Acne Astringent Toner Pads 2-in-1 Dual Action

60.00 for $ 7.99
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Brand Overview

These anti-acne pads are not recommended for several reasons: They contain alcohol, which is drying, irritating, and can make oily skin worse; they contain a problematic preservative (methylisothiazolinone) not recommended for use in leave-on products; they contain ginger root extract, a fragrant plant whose constituents can cause additional irritation. What’s sad about these troublesome ingredients is they get in the way of what this formula does right, which is exfoliate skin with 2% salicylic acid at an effective pH of 3.5.  Yet it’s all for naught because there’s just too many problems to make these pads a great solution for acne-prone skin.

Jar Packaging: No
Tested on animals: No

Dual action deep cleans pores, controls oil and reduces shine.

Active Ingredient: Salicylic Acid 2%, Inactive Ingredients: Alcohol Denat., Aloe Barbadensis Leaf Juice, Benzalkonium Chloride, Bisabolol, Butylene Glycol, Chamomilla Recutita (Matricaria) Flower/Leaf Extract, Cocoamidopropyl Dimethylamine, Disodium EDTA, Glycerin, Glyceryl Stearate, Glycolic Acid, Hamamelis Virginiana (Witch Hazel) Water, Hydrolyzed Corn Starch, Hydrolyzed Corn Starch Octenylsuccinate, Lactic Acid, Methylisothiazolinone, Niacinamide, Panthenol, Polysorbate-20, Propylene Glycol, Sea Whip Extract, Sodium Hydroxide, Sorbitol, Water, Zea Mays (Corn) Starch, Zingiber Officinale (Ginger) Root Extract

AcneFree At-A-Glance

Strengths: Some of the products in the kit are well formulated for mild to moderate acne; utilizes gold standard anti-acne ingredient benzoyl peroxide.

Weaknesses: None of the kits are all-in-one solutions for those with acne or blackheads (every kit has at least one problematic product that will make acne worse); none of the kits include a product with sunscreen (even those with oily, acne-prone skin need sun protection); no effective products with anti-acne salicylic acid.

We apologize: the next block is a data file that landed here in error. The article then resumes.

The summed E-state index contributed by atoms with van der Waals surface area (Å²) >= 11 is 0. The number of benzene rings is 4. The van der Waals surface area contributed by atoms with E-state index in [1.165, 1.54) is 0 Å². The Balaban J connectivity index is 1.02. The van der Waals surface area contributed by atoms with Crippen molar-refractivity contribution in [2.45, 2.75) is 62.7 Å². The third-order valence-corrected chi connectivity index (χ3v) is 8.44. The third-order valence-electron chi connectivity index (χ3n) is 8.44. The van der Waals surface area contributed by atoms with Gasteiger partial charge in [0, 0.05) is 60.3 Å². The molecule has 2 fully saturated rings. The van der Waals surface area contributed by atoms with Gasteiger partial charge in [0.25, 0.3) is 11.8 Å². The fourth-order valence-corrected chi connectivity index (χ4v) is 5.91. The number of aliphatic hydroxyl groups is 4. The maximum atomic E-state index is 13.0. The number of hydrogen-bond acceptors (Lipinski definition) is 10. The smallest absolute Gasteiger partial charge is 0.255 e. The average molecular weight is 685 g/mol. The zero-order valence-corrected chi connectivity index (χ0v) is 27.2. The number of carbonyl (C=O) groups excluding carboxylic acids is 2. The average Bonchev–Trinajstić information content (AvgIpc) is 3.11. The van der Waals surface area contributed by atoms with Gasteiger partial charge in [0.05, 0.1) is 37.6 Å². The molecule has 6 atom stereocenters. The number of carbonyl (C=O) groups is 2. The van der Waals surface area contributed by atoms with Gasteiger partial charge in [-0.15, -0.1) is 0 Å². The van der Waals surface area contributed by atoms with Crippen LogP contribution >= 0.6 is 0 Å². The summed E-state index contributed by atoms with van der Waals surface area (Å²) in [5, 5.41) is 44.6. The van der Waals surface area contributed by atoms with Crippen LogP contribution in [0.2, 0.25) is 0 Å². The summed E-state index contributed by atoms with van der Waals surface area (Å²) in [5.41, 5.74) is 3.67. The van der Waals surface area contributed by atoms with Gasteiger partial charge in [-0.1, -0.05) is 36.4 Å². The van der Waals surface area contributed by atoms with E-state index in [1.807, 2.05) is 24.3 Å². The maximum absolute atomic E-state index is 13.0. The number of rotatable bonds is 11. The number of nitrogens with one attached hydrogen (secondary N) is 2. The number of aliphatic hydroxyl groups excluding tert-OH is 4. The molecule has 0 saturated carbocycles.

AcneFree is a small group of skin-care products sold in sets. As you may have guessed from the brand name, this is a line that's all about treating acne. You'll find this brand in most major drugstores, but it's not the acne treatment system to beat!

Owned by University Medical Pharmaceuticals, you'd think these products would be a slam-dunk for acne, but they're not. Although the kits contain some good products, all of them feature at least one product that's not effective for its intended purpose or contains irritating ingredients that will make your acne worse.

Just because the company claims these kits (systems) are the #1 best-selling in America doesn't mean they work; rather, it means that a lot of consumers with acne are buying the wrong products. We understand the frustration of struggling with breakouts. You want something that works to get rid of them, and the faster the better. It would be great if AcneFree could make good on all of its promises, but it simply doesn't, at least not 100%.

For more information about AcneFree, call 1.800.321.4576 or visit www.acnefree.com.

About the Experts

The Beautypedia team consists of skin care and makeup experts personally trained by the original Cosmetics Cop and best-selling beauty author, Paula Begoun. We’re fascinated by skin care and makeup products and thrilled when they meet or exceed our expectations, but we’re also disappointed when they fail to perform as claimed, are wildly overpriced, or contain ingredients scientific research has proven can hurt skin.

Our mission has always been to help you find the best products for your skin, no matter your budget or preferences. Beautypedia’s thorough and insightful reviews cut through the hype and provide reliable recommendations for all ages, skin types, and skin tones.

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